Latest news updates: F W de Klerk, the last president of apartheid South Africa, dies at 85
F W de Klerk, the last South African president of the apartheid era, who has died at the age of 85, presided over one of the most extraordinary political events of the late 20th century: the voluntary handover of power by the white minority regime in conditions of remarkable peace.
De Klerk, who died at home in Cape Town on Thursday, shared the 1993 Nobel Peace Prize with Nelson Mandela, the country’s first democratic president, for dismantling apartheid.
But, decades on from that peaceful transition, South Africans still have cause to reflect on de Klerk’s legacy, who to the end remained reluctant to acknowledge the depth of the apartheid system’s crimes.
With more boldness and imagination than any previous Afrikaner leader, de Klerk transformed the political landscape of South Africa when in 1990 he released Mandela from decades in prison. He also legalised the African National Congress party that took power four years later.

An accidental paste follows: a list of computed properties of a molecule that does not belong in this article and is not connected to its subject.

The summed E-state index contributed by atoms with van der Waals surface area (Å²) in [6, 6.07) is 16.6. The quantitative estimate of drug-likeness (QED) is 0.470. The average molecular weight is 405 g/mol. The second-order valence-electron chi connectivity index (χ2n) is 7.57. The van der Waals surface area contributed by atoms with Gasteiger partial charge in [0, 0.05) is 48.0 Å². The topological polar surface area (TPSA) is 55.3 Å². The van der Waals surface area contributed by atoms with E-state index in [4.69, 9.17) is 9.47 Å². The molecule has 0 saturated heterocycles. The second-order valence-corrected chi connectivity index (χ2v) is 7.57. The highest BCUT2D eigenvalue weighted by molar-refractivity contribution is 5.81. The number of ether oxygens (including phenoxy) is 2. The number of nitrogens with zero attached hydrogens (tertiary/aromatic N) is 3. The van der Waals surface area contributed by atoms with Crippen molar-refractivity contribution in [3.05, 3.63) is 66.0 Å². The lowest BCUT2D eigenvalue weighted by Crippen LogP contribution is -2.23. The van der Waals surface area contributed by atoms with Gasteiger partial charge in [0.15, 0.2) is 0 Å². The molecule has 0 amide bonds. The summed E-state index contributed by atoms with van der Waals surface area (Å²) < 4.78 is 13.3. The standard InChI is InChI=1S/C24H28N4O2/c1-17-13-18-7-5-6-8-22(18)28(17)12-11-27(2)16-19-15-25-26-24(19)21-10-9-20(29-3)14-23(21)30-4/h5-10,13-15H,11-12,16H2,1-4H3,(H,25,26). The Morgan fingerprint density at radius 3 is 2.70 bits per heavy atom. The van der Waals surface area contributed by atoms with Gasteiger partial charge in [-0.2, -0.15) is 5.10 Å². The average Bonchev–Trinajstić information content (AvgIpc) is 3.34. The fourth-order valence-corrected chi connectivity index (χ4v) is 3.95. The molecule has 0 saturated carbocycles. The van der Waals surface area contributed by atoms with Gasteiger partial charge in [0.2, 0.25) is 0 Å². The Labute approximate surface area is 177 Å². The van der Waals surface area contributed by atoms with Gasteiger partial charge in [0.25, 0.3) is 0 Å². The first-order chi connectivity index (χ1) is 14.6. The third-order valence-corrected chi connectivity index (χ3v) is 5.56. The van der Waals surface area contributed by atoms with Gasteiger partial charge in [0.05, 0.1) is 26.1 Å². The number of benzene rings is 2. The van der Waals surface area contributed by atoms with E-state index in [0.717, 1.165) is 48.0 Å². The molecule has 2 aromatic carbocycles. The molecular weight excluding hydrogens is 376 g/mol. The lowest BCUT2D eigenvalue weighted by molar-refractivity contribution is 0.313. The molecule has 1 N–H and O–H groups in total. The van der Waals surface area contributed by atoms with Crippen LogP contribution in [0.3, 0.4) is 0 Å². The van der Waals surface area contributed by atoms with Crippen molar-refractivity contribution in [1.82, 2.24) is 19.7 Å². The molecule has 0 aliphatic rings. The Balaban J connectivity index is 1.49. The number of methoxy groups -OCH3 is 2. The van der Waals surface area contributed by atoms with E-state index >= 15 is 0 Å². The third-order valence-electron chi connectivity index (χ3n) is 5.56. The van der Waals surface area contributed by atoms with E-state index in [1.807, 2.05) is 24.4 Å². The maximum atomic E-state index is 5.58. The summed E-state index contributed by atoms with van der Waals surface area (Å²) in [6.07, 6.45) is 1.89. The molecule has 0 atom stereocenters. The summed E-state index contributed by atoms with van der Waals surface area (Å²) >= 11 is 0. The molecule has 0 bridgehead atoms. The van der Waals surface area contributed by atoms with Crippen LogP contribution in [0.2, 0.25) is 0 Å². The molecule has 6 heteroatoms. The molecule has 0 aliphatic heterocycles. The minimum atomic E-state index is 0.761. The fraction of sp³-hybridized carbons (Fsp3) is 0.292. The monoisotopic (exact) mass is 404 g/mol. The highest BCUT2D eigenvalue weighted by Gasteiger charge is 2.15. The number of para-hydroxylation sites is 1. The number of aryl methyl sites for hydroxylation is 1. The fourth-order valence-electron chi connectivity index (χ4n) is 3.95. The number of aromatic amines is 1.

De Klerk had the courage and vision to do what no other white politician could even contemplate. He not only admitted that apartheid, South Africa’s grotesque experiment in social engineering, had not worked, but followed this perception through to its logical conclusion: that black majority rule was inevitable, and that whites would do best to accept it while they still had the power to press for a reasonable bargain.
De Klerk often said that he acted when he did to avoid the threat of the kind of racial war that engulfed Rhodesia before it became Zimbabwe.
Though a devoutly religious man — De Klerk was a “Dopper”, a member of the Gereformeerde Kerk, theologically the most conservative of South Africa’s Dutch Reformed churches — his decision to abolish apartheid appears to have been more pragmatic than moral.
He acknowledged the futility of trying to keep South Africa under white control in the face of massive migration of black jobseekers to the cities from the scattered, impoverished “homelands” that had been decreed by apartheid. But he was a slow convert to the cause of reform.